The Evolution of Juvenile Delinquency
The issue of juvenile delinquency is one of major concerns to schools and society as a whole. There has been an increase of juvenile delinquents in today’s society, ranging from school violence, to gangs. Juvenile crime has increased in numbers and severity and there is no doubt that various experts can give us many theories as to the causes of it; individual backgrounds, peer groups, drug use, etc. I feel however, that the number one cause of juvenile delinquency is the breakdown of family life, including lack of supervision and parental involvement in children’s lives. It happens all too often that children are left to their own devices as parents leave the home to work, or are just too involved in their personal lives to take interest in what’s going on in the lives of their children. Changes in Family Structure and Social Environment
There are many reasons for this widespread crisis in families today. There have been many changes in the social environment, particularly over the last 20-30 years. Added to the social environment are the changes in family structure and functioning; the prevalence of divorce and the quantity and quality of adults who provide interactions, structure and supervision in a child’s life. Gone are the days of Dad going to work and Mom managing the household; Dad being the bread winner and disciplinarian, and Mom the caregiver and soothsayer; the traditions, morals and values in the days of old. One could also say that the days of traditional Mom and Dad households are gone as well. At the very least they are certainly a minority now. These changes have made for a risky environment for today’s youth. Children and teenagers spend more time with peers than ever before. Factor in the time spent observing/participating in media feeds of illicit and explicit sexual and violent nature, and you have the new traditions, morals and values of today’s youth. Children learn what they live after all. Confusion Surrounding Parental Roles and Controls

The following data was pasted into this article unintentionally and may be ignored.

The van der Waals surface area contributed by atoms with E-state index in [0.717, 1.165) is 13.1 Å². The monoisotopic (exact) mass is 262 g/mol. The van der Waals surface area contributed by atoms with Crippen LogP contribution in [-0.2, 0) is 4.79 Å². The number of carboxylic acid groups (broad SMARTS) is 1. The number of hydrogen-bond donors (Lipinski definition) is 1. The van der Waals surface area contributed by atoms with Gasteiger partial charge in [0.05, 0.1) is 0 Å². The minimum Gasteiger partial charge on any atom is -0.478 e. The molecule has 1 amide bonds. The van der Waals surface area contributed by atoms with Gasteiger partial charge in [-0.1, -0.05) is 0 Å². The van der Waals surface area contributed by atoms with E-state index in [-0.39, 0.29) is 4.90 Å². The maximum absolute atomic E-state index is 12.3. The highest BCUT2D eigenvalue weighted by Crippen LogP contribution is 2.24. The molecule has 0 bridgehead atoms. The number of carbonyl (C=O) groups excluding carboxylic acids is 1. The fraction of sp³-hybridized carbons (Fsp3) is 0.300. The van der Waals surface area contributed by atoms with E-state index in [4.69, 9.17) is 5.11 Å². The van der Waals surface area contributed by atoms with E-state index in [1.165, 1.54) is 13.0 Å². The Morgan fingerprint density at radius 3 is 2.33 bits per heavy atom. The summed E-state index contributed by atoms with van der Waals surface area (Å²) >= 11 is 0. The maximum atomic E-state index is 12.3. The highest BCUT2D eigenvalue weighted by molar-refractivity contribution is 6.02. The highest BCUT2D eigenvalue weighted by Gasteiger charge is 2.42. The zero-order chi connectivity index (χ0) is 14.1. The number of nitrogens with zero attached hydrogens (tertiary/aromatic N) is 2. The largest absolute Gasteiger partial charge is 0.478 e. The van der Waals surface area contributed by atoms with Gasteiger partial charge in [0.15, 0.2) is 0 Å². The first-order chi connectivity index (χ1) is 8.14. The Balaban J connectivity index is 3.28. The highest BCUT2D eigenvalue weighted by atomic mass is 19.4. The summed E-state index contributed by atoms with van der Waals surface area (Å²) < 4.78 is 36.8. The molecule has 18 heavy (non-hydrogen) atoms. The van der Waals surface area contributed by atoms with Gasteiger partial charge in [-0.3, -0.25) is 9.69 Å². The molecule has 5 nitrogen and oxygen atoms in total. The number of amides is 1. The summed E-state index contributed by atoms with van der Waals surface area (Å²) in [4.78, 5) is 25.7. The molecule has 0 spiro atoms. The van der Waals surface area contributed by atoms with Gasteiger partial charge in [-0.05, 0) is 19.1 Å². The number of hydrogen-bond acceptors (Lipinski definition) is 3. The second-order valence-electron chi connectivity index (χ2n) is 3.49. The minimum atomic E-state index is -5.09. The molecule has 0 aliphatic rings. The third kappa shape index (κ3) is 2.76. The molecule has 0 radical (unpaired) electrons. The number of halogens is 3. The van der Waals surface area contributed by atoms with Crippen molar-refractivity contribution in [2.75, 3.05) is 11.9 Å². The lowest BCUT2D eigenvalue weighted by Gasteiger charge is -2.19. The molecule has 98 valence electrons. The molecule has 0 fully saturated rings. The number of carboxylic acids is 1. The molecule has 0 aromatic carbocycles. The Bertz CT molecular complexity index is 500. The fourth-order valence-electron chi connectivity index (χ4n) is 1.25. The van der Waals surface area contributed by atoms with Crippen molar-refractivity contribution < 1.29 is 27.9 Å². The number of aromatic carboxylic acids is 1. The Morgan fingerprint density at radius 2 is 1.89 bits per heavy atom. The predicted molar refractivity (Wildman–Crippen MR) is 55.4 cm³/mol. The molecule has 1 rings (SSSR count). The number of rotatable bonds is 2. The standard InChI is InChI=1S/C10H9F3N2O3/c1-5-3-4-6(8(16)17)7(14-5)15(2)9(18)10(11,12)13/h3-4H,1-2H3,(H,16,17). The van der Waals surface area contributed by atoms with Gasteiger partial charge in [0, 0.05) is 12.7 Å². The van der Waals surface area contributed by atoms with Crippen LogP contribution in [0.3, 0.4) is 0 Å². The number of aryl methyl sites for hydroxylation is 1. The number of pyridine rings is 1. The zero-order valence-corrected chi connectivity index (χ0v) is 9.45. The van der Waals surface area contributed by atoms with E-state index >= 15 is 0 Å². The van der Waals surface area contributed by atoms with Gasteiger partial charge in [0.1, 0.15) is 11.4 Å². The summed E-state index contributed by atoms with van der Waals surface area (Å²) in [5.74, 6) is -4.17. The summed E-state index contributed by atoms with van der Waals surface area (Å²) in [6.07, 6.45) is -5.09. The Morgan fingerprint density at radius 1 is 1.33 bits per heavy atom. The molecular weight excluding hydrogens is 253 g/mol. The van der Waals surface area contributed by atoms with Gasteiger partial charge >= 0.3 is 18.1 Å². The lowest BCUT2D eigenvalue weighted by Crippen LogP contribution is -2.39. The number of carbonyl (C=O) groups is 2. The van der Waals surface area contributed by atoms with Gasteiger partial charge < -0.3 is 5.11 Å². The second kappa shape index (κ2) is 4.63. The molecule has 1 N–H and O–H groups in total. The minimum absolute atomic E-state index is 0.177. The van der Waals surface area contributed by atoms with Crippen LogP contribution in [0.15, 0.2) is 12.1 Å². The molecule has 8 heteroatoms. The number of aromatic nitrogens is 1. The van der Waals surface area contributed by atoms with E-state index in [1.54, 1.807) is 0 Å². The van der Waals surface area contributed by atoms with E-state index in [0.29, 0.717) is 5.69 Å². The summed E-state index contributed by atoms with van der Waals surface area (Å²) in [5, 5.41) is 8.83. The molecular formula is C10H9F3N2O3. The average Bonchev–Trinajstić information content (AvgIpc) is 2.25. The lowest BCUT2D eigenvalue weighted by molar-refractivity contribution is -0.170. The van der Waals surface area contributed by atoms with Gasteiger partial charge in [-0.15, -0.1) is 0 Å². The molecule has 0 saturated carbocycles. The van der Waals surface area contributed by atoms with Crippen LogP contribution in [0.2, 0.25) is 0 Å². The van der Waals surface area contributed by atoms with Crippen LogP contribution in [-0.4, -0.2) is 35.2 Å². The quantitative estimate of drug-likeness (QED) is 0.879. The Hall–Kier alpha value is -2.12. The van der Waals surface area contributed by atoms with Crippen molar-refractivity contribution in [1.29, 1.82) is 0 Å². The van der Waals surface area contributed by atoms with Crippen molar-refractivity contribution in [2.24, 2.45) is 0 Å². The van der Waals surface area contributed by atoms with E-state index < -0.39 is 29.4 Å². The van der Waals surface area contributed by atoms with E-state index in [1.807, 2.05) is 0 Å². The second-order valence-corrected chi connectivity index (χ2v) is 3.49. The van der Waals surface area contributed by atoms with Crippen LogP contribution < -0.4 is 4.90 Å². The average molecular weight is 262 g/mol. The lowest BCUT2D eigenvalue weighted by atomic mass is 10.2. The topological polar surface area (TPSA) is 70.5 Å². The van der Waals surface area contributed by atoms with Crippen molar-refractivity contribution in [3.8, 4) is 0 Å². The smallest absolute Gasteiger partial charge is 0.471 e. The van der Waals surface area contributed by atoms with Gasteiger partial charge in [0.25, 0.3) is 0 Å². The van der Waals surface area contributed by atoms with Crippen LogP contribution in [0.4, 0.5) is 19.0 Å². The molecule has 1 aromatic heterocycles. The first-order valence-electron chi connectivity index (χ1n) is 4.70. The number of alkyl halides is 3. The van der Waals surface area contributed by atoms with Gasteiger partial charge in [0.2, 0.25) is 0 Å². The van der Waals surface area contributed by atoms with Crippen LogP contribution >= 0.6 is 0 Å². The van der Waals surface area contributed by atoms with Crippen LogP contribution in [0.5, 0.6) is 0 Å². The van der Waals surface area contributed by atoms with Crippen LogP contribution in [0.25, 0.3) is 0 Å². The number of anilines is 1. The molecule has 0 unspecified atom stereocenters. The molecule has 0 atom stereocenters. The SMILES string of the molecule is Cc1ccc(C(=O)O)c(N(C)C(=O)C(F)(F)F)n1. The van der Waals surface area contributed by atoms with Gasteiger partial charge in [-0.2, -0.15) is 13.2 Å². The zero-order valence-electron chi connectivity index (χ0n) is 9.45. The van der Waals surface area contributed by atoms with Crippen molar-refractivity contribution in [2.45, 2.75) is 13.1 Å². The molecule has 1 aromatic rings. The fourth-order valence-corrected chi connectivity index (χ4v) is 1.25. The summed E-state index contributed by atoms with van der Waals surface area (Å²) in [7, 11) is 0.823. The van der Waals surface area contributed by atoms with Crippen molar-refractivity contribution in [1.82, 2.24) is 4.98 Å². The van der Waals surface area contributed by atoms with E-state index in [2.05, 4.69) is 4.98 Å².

When children reach adolescence, conflict between parents and teens normally increases as teens need to distance themselves from parental identity in order to establish their own. (Berk, 2010) There are many parenting styles, but generally three styles that conflict during adolescence:
The authoritarian parent tends to emphasize rules with very harsh consequences. There is little to no room for discussion or negotiation.
The indulgent parent tends to spoil the child and expects little or no responsibility at home, choosing to clean up after the child both at home and in his social misbehaviour.
The indifferent parent is so preoccupied with his or her own life and activities that little time and energy is given to either involvement or structure.
The style of parenting that is believed to work best is simply known as authoritative parenting. This type of parent assumes a role of authority in a child’s life, but the rules and structure are sensible and flexible to accommodate the child’s growth towards adolescence and young adulthood. The parent’s intelligent explanations of rules plus reasonable enforcement help to maintain a steady reduction of control as the child matures. There have been many studies made to determine the underlying causes of juvenile delinquency. Majority have focused on the family relationships. In one, comparing delinquent and non-delinquent youths, by Lotz in 1985, showed that over ninety percent of delinquents had unhappy lives and felt discontented with their life circumstances. Only 13% of the non-delinquent youths felt the same. School Violence
The issue of school violence is not a new phenomenon. Traces of school violence can be dated back as far as the 1950’s when the problem was not discipline. During the 50’s a disagreement between 2 students most likely would have been settles the old-fashion way, with a fist fight. Today it is more likely...
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